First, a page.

The delay effect is definitely one of the most popular and frequently employed effects in modern music. Short delay can provide a chorusy effect that thickens the sound but doesn’t materially change the original flow of piece of music, whereas, longer delay times tend to create a tapestry of sound, weaving one layer on top of another. There are a huge number of delay pedals on the market, but what is the best delay pedal?
In this post, I’m going to guide you step by step how to take out the BEST one that fits with your TASTES and NEEDS.
|Digital or Analog
|Delay Types Number
|TC Electronic FlashBack
|11 Delay Types
|Delay Feedback FX Level
|Donner Yellow Fall
|Echo F.Back Time
|11 Delay Types
|FX.Level Delay Feedback
|Valeton Coral Echo
|11 Delay Types
|Mix Time Feedback
|MXR Carbon Copy
|Regen Mix Delay
|Seymour Duncan Vapor Trail
|Mix Repeat Delay Rate Depth
TRS Insert Jack
When Do You Really Need A Delay Pedal?
No matter what style of music you play, a delay pedal is like a tuner, almost an essential piece of gear. Tommy Thayer of KISS, who may employ fewer effects than any other major name in the business, has a BOSS DD-3 digital delay in his signal chain, and other than a tuner and wah pedal, that’s it.
For a cover band from the guitarist’s perspective, it’s an almost unavoidable fact that at some point you will need a delay pedal to accurately cover a popular song. Can you imagine trying to cover Pink Floyd, Van Halen or Guns ‘N’ Roses without a delay pedal? Even if rock is not your thing, most jazz and blues songs simply sound better with a hint of delay to fill out the sound.
If you are new to the guitar, and just getting into looking at adding effects to your setup, a delay pedal is a good place to start. You can also get a good pedal for a very reasonable price. While it’s possible to spend well over $100 for an established brand name or boutique pedal, there are also a number of great options in the $30 – $70 range. There are also a wide range of options, from digital delay pedals that include Tap Tempo and Loopers to bare bones analog models that offer clean transparent tones and shorter delay times.
How To Choose The Right One?
1. Analog Vs. Digital
There are two different types of delay analog and digital. While there is a great deal of debate about which type is “better”, both types are designed to serve the same purpose. The difference is in the technology used to produce the effect.
The drawback, if you want to call it that, is that due to the nature of analog processing, an analog delay tends to introduce some distortion into the signal. Depending upon the complexity of the circuit, it’s possible to eliminate some, but not all, of this distortion. For some types of music, particularly classic and hard rock, this distortion is actually desirable, and for this reason, those musicians often prefer analog delay pedals.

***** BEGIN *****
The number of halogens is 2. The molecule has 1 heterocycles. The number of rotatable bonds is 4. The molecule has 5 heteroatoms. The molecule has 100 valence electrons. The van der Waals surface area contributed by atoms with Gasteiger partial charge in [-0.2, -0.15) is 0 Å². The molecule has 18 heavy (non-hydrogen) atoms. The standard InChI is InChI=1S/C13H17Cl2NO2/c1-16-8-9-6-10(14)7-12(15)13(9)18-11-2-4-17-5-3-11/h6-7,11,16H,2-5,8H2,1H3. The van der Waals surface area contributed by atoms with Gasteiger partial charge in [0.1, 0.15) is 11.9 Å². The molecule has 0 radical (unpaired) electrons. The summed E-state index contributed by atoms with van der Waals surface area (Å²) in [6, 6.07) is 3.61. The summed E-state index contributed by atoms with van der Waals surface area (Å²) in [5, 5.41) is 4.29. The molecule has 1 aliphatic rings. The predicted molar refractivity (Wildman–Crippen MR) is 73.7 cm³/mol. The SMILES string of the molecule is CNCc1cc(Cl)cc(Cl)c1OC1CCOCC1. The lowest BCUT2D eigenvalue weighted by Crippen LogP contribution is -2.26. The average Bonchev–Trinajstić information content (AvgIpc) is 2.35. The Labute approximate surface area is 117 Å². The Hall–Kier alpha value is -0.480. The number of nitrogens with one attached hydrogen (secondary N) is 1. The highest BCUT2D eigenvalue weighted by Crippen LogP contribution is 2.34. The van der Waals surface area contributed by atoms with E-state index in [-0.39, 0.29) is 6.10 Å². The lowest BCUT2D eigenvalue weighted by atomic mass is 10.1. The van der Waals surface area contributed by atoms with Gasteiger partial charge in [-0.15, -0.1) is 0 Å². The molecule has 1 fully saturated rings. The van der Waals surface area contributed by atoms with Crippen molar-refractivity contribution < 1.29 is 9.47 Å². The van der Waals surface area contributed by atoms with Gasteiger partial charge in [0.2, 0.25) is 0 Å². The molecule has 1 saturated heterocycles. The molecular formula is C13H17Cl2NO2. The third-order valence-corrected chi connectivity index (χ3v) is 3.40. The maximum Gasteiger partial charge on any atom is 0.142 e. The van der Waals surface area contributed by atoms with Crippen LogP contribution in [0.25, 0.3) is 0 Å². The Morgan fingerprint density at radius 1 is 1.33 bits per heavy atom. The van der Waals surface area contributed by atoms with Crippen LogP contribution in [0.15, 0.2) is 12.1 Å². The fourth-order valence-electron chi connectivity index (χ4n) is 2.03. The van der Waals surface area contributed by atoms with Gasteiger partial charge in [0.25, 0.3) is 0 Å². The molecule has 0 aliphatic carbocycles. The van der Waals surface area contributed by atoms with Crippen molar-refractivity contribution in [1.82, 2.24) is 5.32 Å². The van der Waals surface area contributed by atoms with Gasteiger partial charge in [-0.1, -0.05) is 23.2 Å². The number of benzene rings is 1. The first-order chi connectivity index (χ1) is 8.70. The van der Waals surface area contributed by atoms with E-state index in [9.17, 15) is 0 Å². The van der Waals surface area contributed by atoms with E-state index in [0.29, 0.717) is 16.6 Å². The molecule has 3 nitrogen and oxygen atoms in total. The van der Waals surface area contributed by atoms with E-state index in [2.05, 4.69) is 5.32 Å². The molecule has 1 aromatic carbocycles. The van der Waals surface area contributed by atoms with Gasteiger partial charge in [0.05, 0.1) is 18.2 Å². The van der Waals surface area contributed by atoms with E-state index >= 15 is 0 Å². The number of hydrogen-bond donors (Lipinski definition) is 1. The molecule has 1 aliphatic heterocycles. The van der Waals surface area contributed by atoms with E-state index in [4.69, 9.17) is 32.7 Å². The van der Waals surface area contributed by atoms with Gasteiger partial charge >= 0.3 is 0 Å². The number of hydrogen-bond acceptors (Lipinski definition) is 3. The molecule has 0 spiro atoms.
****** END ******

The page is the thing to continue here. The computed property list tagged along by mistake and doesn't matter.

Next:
Manufacturers of digital delay pedals have become mindful of this fact, so much so that some have designed digital circuits to replicate the distortion found in the analog units. Proponents of true analog delay argue that the distortion found in digital delays sounds unpleasant and artificial. In order to remedy this perceived drawback, some manufacturers have designed hybrid circuits that use both BBD chips and digital signal processing.
Whether you should use analog or digital delay is purely a matter of personal preference. No one type is “better” than the other. A lot depends upon what style of music you play and what sounds good to you. For blues, jazz and classic rock players, generally speaking, a player would be looking for a more “organic” sound which means more of a transparent, natural and unprocessed guitar tone. Metal and experimental players often desire the flexibility of a digital delay which may incorporate more of a processed tone, distortion and/or digital “artifacts” into the signal; however, those things may not matter, or may even be desirable, depending upon the situation.
For a more in-depth review of the differences between analog and digital delay, see our article here.
2. Delay Sound
A good delay sound should be clean and not sound distorted or overly processed. This is particularly important with musical styles that require clean lead passages such as jazz. This is more of a problem with digital delays. Additionally, the longer the delay times typically associated with digital delays means that there is more chance there is that artificial sounds will be introduced into the signal.
Experimental and metal guitarists are often looking for that edge that set them apart. Having a delay that can do more is a real plus for those players. That’s where pedals like the t.c. electronic FlashBack that allow you to actually craft your own tones and send them to pedal are especially nice.
It’s also a great advantage having a pedal that can do more than one thing. A pedal like the Valeton Coral Echo that can simulate a tape echo or a delay that has a looper included means that you may be able to eliminate a pedal that serves the same function on your pedalboard, and fewer points of failure is always a good thing. Also having a delay with a tap tempo feature is particularly nice since it forces the delay’s repeats to keep tempo with the music.
4. Price Range
The big manufacturers such as t.c. electronic, Electro-Harmonix and MXR have big marketing budgets so they can afford to charge more for their pedals. That doesn’t necessarily mean a more expensive pedal is necessarily better, particularly if you don’t need a delay to do a lot of different things.
If basic delay is all you need, there are plenty of good options available for less than $60. As the number of features increase, or if a specific model is known to be associated with a famous artist (such as Eddie Van Halen and the MXR Carbon Copy), the price naturally increases. So it comes down to what the guitarist is looking for, and whether or not the value is there for the money.